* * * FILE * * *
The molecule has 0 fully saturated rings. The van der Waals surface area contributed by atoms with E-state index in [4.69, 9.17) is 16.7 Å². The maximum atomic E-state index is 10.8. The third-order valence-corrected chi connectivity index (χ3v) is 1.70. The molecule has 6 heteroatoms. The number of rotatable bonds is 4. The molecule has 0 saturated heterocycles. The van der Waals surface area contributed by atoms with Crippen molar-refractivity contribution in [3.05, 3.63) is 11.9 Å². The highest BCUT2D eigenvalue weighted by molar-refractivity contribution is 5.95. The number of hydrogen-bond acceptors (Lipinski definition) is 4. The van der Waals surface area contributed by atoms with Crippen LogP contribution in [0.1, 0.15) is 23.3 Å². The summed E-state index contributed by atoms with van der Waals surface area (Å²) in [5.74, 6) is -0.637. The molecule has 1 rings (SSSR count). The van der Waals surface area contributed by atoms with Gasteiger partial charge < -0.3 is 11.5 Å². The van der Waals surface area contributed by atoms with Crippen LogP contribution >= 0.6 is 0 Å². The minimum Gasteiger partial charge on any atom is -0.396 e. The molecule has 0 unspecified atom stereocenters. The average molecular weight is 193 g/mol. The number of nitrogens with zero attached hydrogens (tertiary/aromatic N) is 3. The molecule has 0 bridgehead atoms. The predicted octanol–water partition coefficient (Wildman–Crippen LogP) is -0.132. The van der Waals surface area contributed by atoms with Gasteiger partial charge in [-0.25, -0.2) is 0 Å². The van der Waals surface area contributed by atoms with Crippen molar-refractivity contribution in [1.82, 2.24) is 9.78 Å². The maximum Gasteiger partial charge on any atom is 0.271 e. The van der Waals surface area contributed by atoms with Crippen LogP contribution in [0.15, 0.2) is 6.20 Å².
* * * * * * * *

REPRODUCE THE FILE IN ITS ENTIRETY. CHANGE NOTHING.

The molecule has 0 fully saturated rings. The van der Waals surface area contributed by atoms with E-state index in [4.69, 9.17) is 16.7 Å². The maximum atomic E-state index is 10.8. The third-order valence-corrected chi connectivity index (χ3v) is 1.70. The molecule has 6 heteroatoms. The number of rotatable bonds is 4. The molecule has 0 saturated heterocycles. The van der Waals surface area contributed by atoms with Crippen molar-refractivity contribution in [3.05, 3.63) is 11.9 Å². The highest BCUT2D eigenvalue weighted by molar-refractivity contribution is 5.95. The number of hydrogen-bond acceptors (Lipinski definition) is 4. The van der Waals surface area contributed by atoms with Crippen LogP contribution in [0.1, 0.15) is 23.3 Å². The summed E-state index contributed by atoms with van der Waals surface area (Å²) in [5.74, 6) is -0.637. The molecule has 1 rings (SSSR count). The van der Waals surface area contributed by atoms with Gasteiger partial charge < -0.3 is 11.5 Å². The van der Waals surface area contributed by atoms with Crippen LogP contribution >= 0.6 is 0 Å². The minimum Gasteiger partial charge on any atom is -0.396 e. The molecule has 0 unspecified atom stereocenters. The average molecular weight is 193 g/mol. The number of nitrogens with zero attached hydrogens (tertiary/aromatic N) is 3. The molecule has 0 bridgehead atoms. The predicted octanol–water partition coefficient (Wildman–Crippen LogP) is -0.132. The van der Waals surface area contributed by atoms with Gasteiger partial charge in [-0.25, -0.2) is 0 Å². The van der Waals surface area contributed by atoms with Crippen molar-refractivity contribution in [1.82, 2.24) is 9.78 Å². The maximum Gasteiger partial charge on any atom is 0.271 e. The van der Waals surface area contributed by atoms with Crippen LogP contribution in [0.15, 0.2) is 6.20 Å².